By Alexander J. Varond –
FDA recently issued its final rule on permanent discontinuance or interruption in manufacturing of certain drug or biological products. To those familiar with the proposed rule issued in 2013, a review of the final rule will not bring many surprises. We discussed the proposed rule and FDA’s “Strategic Plan for Preventing and Mitigating Drug Shortages” here.
The final rule requires “all applicants of covered approved drugs or biological products—including certain applicants of blood or blood components for transfusion and all manufacturers of covered drugs marketed without an approved application—to notify FDA electronically of permanent discontinuance or an interruption in manufacturing of the product that is likely to lead to a meaningful disruption in supply (or a significant disruption in supply for blood or blood components) of the products in the United States.”
Ongoing Effort to Address Drug Shortages
The rule represents the latest step in an ongoing effort to address drug shortages in the United States. Recall that President Obama, in 2011, issued an Executive Order to address the issue. We blogged on that here. That same year, the Government Accountability Office released a report finding that FDA needed increased authority to address the growing problem of drug shortages. We blogged on that here. Congress then amended the Federal Food, Drug, and Cosmetic Act (FDCA) (via FDASIA), in 2012, and further addressed the drug shortage issue. Our summary of FDASIA can be found here.
FDASIA amended the FDCA to give FDA the authority to require all manufacturers of certain drugs to notify FDA six months in advance of a permanent discontinuance or interruption in manufacturing. It also required FDA to maintain a list of drugs in shortage. This is FDA’s shortage list in its current incarnation. Finally, FDASIA gave FDA the authority to apply its drug shortage provisions to biological products. FDA’s final rule implements FDASIA’s changes and substantively modifies 21 C.F.R. §§ 310.306, 314.81(b)(3)(iii), and 600.82.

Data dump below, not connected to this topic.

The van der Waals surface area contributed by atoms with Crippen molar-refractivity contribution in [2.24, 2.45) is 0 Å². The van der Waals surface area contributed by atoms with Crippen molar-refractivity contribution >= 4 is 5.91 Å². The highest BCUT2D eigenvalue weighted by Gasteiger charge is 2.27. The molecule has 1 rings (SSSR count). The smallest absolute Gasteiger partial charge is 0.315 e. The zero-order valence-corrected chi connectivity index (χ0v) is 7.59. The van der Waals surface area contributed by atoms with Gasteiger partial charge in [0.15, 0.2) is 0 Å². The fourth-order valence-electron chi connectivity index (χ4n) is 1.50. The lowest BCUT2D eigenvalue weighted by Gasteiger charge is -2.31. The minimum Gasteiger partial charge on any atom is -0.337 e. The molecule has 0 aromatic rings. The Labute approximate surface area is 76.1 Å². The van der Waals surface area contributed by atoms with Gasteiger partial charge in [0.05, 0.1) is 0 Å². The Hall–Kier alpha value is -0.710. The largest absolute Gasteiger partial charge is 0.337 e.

Recent Statistics on Drug Shortages
FDA notes in its preamble to the final rule that although the number of drug and biological product shortages quadrupled from approximately 61 in 2005 to more than 250 shortages in 2011, the number of shortages has decreased in the last several years. The preamble reports the following figures:
Table 1: Drug Shortages
Thus, it appears that the increase in early notifications to FDA that began as a result of the 2011 Executive Order (Executive Order 13588) has enabled FDA to work with stakeholders to prevent shortages. FDA reports the following statistics:
Table 2: Drug Shortages Prevented
According to FDA, these shortages were prevented by using such tools as, working with manufacturers to resolve manufacturing and quality issues, expediting FDA inspections and review of submissions to prevent shortages, identifying and working with manufacturers willing to initiate or increase production to cover expected gaps in supply, and exercising regulatory flexibility and discretion under certain circumstances.
The final rule requires that a covered entity notify FDA in writing of a permanent discontinuance of manufacture or interruption in manufacturing that is likely to lead to a meaningful disruption in the supply of a product that is life supporting, life sustaining, or intended for use in the prevention or treatment of a debilitating disease or condition. Radiopharmaceuticals are excluded from these requirements. Notably, a meaningful disruption does not include interruptions such as routine maintenance “so long as the manufacturer expects to resume operations in a short period of time.”